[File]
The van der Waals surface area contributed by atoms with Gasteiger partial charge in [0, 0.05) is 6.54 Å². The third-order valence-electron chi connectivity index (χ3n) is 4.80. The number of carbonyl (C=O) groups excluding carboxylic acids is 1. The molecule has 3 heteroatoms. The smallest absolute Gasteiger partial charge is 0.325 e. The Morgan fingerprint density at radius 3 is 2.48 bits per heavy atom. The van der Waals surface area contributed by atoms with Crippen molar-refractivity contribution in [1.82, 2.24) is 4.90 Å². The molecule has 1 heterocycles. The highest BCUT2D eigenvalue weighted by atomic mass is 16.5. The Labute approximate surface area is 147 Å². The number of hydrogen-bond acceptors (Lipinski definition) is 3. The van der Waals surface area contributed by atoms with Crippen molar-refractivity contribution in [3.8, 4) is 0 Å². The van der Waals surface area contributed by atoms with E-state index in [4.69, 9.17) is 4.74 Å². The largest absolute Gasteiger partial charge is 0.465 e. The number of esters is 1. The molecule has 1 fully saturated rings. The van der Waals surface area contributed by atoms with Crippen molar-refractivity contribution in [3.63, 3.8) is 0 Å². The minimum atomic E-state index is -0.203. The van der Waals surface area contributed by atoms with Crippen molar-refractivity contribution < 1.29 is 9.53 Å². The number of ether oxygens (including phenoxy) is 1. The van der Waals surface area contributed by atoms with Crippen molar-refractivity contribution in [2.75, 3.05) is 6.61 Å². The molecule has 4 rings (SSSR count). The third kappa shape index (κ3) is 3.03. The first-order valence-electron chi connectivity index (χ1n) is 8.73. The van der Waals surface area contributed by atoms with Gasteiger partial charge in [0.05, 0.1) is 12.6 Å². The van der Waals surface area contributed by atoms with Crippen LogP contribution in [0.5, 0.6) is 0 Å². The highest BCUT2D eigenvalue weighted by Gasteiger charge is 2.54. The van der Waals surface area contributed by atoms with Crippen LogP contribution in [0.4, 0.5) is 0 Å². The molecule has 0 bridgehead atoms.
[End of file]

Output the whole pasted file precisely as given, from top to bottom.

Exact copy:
The van der Waals surface area contributed by atoms with Gasteiger partial charge in [0, 0.05) is 6.54 Å². The third-order valence-electron chi connectivity index (χ3n) is 4.80. The number of carbonyl (C=O) groups excluding carboxylic acids is 1. The molecule has 3 heteroatoms. The smallest absolute Gasteiger partial charge is 0.325 e. The Morgan fingerprint density at radius 3 is 2.48 bits per heavy atom. The van der Waals surface area contributed by atoms with Crippen molar-refractivity contribution in [1.82, 2.24) is 4.90 Å². The molecule has 1 heterocycles. The highest BCUT2D eigenvalue weighted by atomic mass is 16.5. The Labute approximate surface area is 147 Å². The number of hydrogen-bond acceptors (Lipinski definition) is 3. The van der Waals surface area contributed by atoms with Crippen molar-refractivity contribution in [3.8, 4) is 0 Å². The van der Waals surface area contributed by atoms with E-state index in [4.69, 9.17) is 4.74 Å². The largest absolute Gasteiger partial charge is 0.465 e. The number of esters is 1. The molecule has 1 fully saturated rings. The van der Waals surface area contributed by atoms with Crippen molar-refractivity contribution in [3.63, 3.8) is 0 Å². The minimum atomic E-state index is -0.203. The van der Waals surface area contributed by atoms with Crippen molar-refractivity contribution < 1.29 is 9.53 Å². The number of ether oxygens (including phenoxy) is 1. The van der Waals surface area contributed by atoms with Crippen molar-refractivity contribution in [2.75, 3.05) is 6.61 Å². The molecule has 4 rings (SSSR count). The third kappa shape index (κ3) is 3.03. The first-order valence-electron chi connectivity index (χ1n) is 8.73. The van der Waals surface area contributed by atoms with Gasteiger partial charge in [0.05, 0.1) is 12.6 Å². The van der Waals surface area contributed by atoms with Crippen LogP contribution in [0.5, 0.6) is 0 Å². The highest BCUT2D eigenvalue weighted by Gasteiger charge is 2.54. The van der Waals surface area contributed by atoms with Crippen LogP contribution in [0.4, 0.5) is 0 Å². The molecule has 0 bridgehead atoms.